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Rural latino communities need internet access

Rural latino communities need internet access
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With the election over, the time for politics is gone, and the time for good public policy has arrived. Latinos, in particular, is counting on the federal government to provide solutions and leadership through the COVID-19 pandemic. Many policies play into this, but one of the most important is expanding internet access to rural communities, including Latinx communities.

With nearly 1,000 rural Latino communities spread across the country, rural internet access has long been a priority for Latinos. But the past eight months have created a new sense of urgency. 

Latinos make up more than a third of American COVID-19 cases, many of whom live in rural areas far off the beaten path. Those affected have turned to the internet for help. It has enabled them to keep jobs, run small businesses, continue their children’s schooling, obtain health care, and more. With 61 percent of Hispanic-Americans reporting job or wage losses, the internet has been critically essential for finding economic opportunities, providing for families, and helping communities hit the hardest.

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But that’s only possible if internet access is available, which isn’t for 31 percent of Latinos. Most are clustered in rural communities, where high-speed broadband internet is the hardest to find. To take just one example: Chimayo, New Mexico is more than 90 percent Latino, yet only 41.8 percent of its residents have broadband internet access. Plenty of other communities are in the same sad situation. The absence of internet connectivity is a barrier standing in the way of access to critical information and resources during the pandemic.

The League of United Latin American Citizens (LULAC) has run up against this barrier many times. Since the pandemic, we have supported Latino families through information sharing and made resources available online in both Spanish and English. We have also supported local communities facing economic hardship through our COVID Relief Fund. Yet, our ability to help Latinos in need is directly affected by their access to the internet. Without high-speed internet, millions of Latinos in rural communities are at risk of falling further behind economically and educationally.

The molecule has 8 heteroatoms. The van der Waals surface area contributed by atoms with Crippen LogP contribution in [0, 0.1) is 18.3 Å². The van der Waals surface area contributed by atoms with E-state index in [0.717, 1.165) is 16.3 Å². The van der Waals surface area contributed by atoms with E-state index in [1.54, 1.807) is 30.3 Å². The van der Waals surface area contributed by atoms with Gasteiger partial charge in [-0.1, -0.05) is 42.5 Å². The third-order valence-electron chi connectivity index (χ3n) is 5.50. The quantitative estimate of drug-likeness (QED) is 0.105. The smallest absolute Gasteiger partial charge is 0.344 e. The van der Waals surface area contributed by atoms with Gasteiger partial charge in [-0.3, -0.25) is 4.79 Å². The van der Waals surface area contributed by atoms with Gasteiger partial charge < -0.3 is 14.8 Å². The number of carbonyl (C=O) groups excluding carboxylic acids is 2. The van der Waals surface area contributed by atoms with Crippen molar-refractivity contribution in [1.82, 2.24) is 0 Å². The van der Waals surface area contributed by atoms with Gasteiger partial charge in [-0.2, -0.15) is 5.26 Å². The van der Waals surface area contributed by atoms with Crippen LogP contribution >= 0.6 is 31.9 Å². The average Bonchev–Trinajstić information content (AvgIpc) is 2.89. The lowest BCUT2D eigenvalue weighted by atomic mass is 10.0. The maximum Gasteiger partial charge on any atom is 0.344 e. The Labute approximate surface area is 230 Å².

LULAC recently linked arms with fellow Latino advocacy partners, including the Hispanic Federation and the National Latino Farmer and Ranchers Trade Association, to spread awareness of the rural digital divide and its consequences. We have also called on Federal Communications Commission Chairman Ajit Pai and his fellow Commissioners to bridge that divide and deliver broadband connectivity to rural Americans. 

We have focused on the FCC because it is in a prime position to make an immediate difference in many ways.  In particular, it can make sure that broadband deployment to rural areas is not delayed by regulatory or marketplace impediments. For example, the FCC oversees the regulations involving access to utility poles, which internet providers use to expand broadband internet access. However, too often, utility pole owners make it more costly and time-consuming for internet providers to gain access to the poles. As a result, the process of rolling out the internet to rural communities is more expensive than it should be and it is ultimately delayed. 

The FCC can solve this problem by clarifying its rules and ensuring equitable cost-sharing between utility companies and internet providers when a pole needs to be replaced. Access is sought to accommodate an internet provider's equipment.  

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This is why 19 national organizations representing communities of color, many of them Latino, recently petitioned the FCC.  While the details are complicated, the outcome is not: expanding high-speed internet would be faster and more affordable, benefitting Latino families in rural communities across America.

We have finally come to an end of one of the most historic elections in our history. With a groundbreaking number of voters turning out in over 100 years, it’s clear that the American public needs leadership and action to address the challenges of our time. Connectivity is absolutely a priority and we stand ready to work with a Biden administration to make progress. At the same time, we will continue to press the FCC to support rural broadband deployment as well as look to a new Congress to take up rural broadband early in the next year. 

Ultimately, to strengthen our local and national economy, policymakers must step up to ensure rural communities, including the Latino community, have the tools they need to regain lost ground and continue to succeed. High-speed internet access is key for every Latino living in rural America. The sooner they get it, the sooner they can unlock the opportunities that make them a driving force in our nation’s economy.

Sindy Benavides is CEO of the League of United Latin American Citizens (LULAC).